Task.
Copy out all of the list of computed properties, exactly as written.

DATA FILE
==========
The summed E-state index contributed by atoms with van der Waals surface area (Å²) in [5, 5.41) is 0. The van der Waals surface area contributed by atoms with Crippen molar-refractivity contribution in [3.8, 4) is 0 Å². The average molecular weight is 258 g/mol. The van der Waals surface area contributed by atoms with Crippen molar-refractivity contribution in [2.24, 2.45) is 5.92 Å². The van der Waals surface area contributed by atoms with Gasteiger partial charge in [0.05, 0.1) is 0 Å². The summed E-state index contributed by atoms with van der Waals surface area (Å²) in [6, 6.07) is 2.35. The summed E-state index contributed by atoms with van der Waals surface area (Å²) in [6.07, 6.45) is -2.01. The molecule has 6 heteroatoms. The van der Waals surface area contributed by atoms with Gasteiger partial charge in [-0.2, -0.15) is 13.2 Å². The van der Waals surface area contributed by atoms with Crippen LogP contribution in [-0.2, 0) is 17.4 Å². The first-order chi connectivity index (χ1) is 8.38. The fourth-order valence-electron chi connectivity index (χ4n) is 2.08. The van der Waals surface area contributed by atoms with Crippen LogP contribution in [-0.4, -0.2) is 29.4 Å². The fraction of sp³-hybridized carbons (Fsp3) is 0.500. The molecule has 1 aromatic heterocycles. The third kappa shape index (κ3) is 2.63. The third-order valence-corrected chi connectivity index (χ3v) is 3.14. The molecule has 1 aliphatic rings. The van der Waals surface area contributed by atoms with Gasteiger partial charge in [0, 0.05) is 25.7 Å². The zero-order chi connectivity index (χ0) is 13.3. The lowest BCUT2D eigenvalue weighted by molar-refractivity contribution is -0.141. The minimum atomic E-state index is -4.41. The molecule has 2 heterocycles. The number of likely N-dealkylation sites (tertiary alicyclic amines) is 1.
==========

The summed E-state index contributed by atoms with van der Waals surface area (Å²) in [5, 5.41) is 0. The van der Waals surface area contributed by atoms with Crippen molar-refractivity contribution in [3.8, 4) is 0 Å². The average molecular weight is 258 g/mol. The van der Waals surface area contributed by atoms with Crippen molar-refractivity contribution in [2.24, 2.45) is 5.92 Å². The van der Waals surface area contributed by atoms with Gasteiger partial charge in [0.05, 0.1) is 0 Å². The summed E-state index contributed by atoms with van der Waals surface area (Å²) in [6, 6.07) is 2.35. The summed E-state index contributed by atoms with van der Waals surface area (Å²) in [6.07, 6.45) is -2.01. The molecule has 6 heteroatoms. The van der Waals surface area contributed by atoms with Gasteiger partial charge in [-0.2, -0.15) is 13.2 Å². The van der Waals surface area contributed by atoms with Crippen LogP contribution in [-0.2, 0) is 17.4 Å². The first-order chi connectivity index (χ1) is 8.38. The fourth-order valence-electron chi connectivity index (χ4n) is 2.08. The van der Waals surface area contributed by atoms with Crippen LogP contribution in [-0.4, -0.2) is 29.4 Å². The fraction of sp³-hybridized carbons (Fsp3) is 0.500. The molecule has 1 aromatic heterocycles. The third kappa shape index (κ3) is 2.63. The third-order valence-corrected chi connectivity index (χ3v) is 3.14. The molecule has 1 aliphatic rings. The van der Waals surface area contributed by atoms with Gasteiger partial charge in [0, 0.05) is 25.7 Å². The zero-order chi connectivity index (χ0) is 13.3. The lowest BCUT2D eigenvalue weighted by molar-refractivity contribution is -0.141. The minimum atomic E-state index is -4.41. The molecule has 2 heterocycles. The number of likely N-dealkylation sites (tertiary alicyclic amines) is 1.